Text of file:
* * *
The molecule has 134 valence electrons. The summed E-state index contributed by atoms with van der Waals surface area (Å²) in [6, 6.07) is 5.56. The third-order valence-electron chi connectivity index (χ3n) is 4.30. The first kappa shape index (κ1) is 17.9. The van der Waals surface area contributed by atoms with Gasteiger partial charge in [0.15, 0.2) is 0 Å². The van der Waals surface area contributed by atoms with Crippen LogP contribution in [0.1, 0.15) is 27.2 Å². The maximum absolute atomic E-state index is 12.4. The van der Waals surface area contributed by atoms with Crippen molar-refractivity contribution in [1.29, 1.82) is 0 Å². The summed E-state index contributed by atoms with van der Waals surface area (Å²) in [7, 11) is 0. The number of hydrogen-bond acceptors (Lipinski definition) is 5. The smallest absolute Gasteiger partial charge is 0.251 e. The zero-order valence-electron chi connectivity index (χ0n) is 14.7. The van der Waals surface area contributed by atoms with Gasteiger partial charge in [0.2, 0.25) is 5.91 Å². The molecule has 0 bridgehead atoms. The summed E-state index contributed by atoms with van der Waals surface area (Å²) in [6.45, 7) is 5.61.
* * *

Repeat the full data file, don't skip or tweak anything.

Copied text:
The molecule has 134 valence electrons. The summed E-state index contributed by atoms with van der Waals surface area (Å²) in [6, 6.07) is 5.56. The third-order valence-electron chi connectivity index (χ3n) is 4.30. The first kappa shape index (κ1) is 17.9. The van der Waals surface area contributed by atoms with Gasteiger partial charge in [0.15, 0.2) is 0 Å². The van der Waals surface area contributed by atoms with Crippen LogP contribution in [0.1, 0.15) is 27.2 Å². The maximum absolute atomic E-state index is 12.4. The van der Waals surface area contributed by atoms with Crippen molar-refractivity contribution in [1.29, 1.82) is 0 Å². The summed E-state index contributed by atoms with van der Waals surface area (Å²) in [7, 11) is 0. The number of hydrogen-bond acceptors (Lipinski definition) is 5. The smallest absolute Gasteiger partial charge is 0.251 e. The zero-order valence-electron chi connectivity index (χ0n) is 14.7. The van der Waals surface area contributed by atoms with Gasteiger partial charge in [0.2, 0.25) is 5.91 Å². The molecule has 0 bridgehead atoms. The summed E-state index contributed by atoms with van der Waals surface area (Å²) in [6.45, 7) is 5.61.